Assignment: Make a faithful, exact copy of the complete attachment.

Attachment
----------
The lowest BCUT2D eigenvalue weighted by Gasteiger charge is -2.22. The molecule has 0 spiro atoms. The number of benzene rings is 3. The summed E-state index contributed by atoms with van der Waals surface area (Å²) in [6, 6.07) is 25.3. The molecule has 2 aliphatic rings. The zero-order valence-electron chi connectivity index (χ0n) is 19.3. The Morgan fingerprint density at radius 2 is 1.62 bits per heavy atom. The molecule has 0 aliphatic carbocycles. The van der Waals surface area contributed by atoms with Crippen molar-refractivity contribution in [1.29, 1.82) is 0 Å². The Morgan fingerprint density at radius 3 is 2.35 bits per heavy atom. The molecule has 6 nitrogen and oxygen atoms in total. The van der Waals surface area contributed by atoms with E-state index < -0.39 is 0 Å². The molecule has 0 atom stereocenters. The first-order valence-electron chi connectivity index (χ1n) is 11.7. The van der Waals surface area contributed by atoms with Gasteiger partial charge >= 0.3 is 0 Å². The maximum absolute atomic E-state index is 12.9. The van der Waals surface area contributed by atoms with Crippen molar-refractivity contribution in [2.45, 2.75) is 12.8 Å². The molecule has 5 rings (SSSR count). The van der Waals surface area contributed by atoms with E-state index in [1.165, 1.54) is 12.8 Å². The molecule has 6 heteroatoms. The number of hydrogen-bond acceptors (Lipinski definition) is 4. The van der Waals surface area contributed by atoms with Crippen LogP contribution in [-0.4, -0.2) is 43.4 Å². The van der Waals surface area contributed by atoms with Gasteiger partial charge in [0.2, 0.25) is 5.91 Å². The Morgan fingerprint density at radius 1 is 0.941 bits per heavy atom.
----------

The lowest BCUT2D eigenvalue weighted by Gasteiger charge is -2.22. The molecule has 0 spiro atoms. The number of benzene rings is 3. The summed E-state index contributed by atoms with van der Waals surface area (Å²) in [6, 6.07) is 25.3. The molecule has 2 aliphatic rings. The zero-order valence-electron chi connectivity index (χ0n) is 19.3. The Morgan fingerprint density at radius 2 is 1.62 bits per heavy atom. The molecule has 0 aliphatic carbocycles. The van der Waals surface area contributed by atoms with Crippen molar-refractivity contribution in [1.29, 1.82) is 0 Å². The Morgan fingerprint density at radius 3 is 2.35 bits per heavy atom. The molecule has 6 nitrogen and oxygen atoms in total. The van der Waals surface area contributed by atoms with E-state index < -0.39 is 0 Å². The molecule has 0 atom stereocenters. The first-order valence-electron chi connectivity index (χ1n) is 11.7. The van der Waals surface area contributed by atoms with Gasteiger partial charge >= 0.3 is 0 Å². The maximum absolute atomic E-state index is 12.9. The van der Waals surface area contributed by atoms with Crippen molar-refractivity contribution in [2.45, 2.75) is 12.8 Å². The molecule has 5 rings (SSSR count). The van der Waals surface area contributed by atoms with E-state index in [1.165, 1.54) is 12.8 Å². The molecule has 6 heteroatoms. The number of hydrogen-bond acceptors (Lipinski definition) is 4. The van der Waals surface area contributed by atoms with Crippen LogP contribution in [-0.4, -0.2) is 43.4 Å². The van der Waals surface area contributed by atoms with Gasteiger partial charge in [0.2, 0.25) is 5.91 Å². The Morgan fingerprint density at radius 1 is 0.941 bits per heavy atom.